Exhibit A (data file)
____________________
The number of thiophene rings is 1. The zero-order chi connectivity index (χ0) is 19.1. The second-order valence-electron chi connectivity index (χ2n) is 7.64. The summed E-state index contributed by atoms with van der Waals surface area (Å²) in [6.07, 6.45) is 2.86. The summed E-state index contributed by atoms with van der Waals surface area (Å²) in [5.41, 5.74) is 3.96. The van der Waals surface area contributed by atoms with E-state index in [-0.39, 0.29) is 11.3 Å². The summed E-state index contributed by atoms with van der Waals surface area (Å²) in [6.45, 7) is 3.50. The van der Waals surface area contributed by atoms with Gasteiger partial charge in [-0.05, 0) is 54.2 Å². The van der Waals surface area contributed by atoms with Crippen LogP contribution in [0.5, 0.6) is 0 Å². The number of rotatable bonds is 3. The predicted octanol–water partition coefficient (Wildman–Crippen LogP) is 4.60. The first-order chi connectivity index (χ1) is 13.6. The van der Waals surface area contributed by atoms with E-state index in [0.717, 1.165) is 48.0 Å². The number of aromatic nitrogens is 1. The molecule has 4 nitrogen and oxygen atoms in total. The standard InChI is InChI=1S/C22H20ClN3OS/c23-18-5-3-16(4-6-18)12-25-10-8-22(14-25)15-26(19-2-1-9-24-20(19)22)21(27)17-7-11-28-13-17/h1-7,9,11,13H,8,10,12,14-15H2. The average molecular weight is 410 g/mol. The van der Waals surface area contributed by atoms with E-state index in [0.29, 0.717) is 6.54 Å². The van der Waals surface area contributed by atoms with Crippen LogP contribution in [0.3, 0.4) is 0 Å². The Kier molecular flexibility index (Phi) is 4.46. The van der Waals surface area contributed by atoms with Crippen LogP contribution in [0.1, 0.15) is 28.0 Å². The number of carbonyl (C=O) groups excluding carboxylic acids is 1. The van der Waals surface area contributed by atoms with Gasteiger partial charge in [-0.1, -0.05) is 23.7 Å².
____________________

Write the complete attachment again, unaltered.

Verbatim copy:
The number of thiophene rings is 1. The zero-order chi connectivity index (χ0) is 19.1. The second-order valence-electron chi connectivity index (χ2n) is 7.64. The summed E-state index contributed by atoms with van der Waals surface area (Å²) in [6.07, 6.45) is 2.86. The summed E-state index contributed by atoms with van der Waals surface area (Å²) in [5.41, 5.74) is 3.96. The van der Waals surface area contributed by atoms with E-state index in [-0.39, 0.29) is 11.3 Å². The summed E-state index contributed by atoms with van der Waals surface area (Å²) in [6.45, 7) is 3.50. The van der Waals surface area contributed by atoms with Gasteiger partial charge in [-0.05, 0) is 54.2 Å². The van der Waals surface area contributed by atoms with Crippen LogP contribution in [0.5, 0.6) is 0 Å². The number of rotatable bonds is 3. The predicted octanol–water partition coefficient (Wildman–Crippen LogP) is 4.60. The first-order chi connectivity index (χ1) is 13.6. The van der Waals surface area contributed by atoms with E-state index in [0.717, 1.165) is 48.0 Å². The number of aromatic nitrogens is 1. The molecule has 4 nitrogen and oxygen atoms in total. The standard InChI is InChI=1S/C22H20ClN3OS/c23-18-5-3-16(4-6-18)12-25-10-8-22(14-25)15-26(19-2-1-9-24-20(19)22)21(27)17-7-11-28-13-17/h1-7,9,11,13H,8,10,12,14-15H2. The average molecular weight is 410 g/mol. The van der Waals surface area contributed by atoms with E-state index in [0.29, 0.717) is 6.54 Å². The van der Waals surface area contributed by atoms with Crippen LogP contribution in [0.3, 0.4) is 0 Å². The Kier molecular flexibility index (Phi) is 4.46. The van der Waals surface area contributed by atoms with Crippen LogP contribution in [0.1, 0.15) is 28.0 Å². The number of carbonyl (C=O) groups excluding carboxylic acids is 1. The van der Waals surface area contributed by atoms with Gasteiger partial charge in [-0.1, -0.05) is 23.7 Å².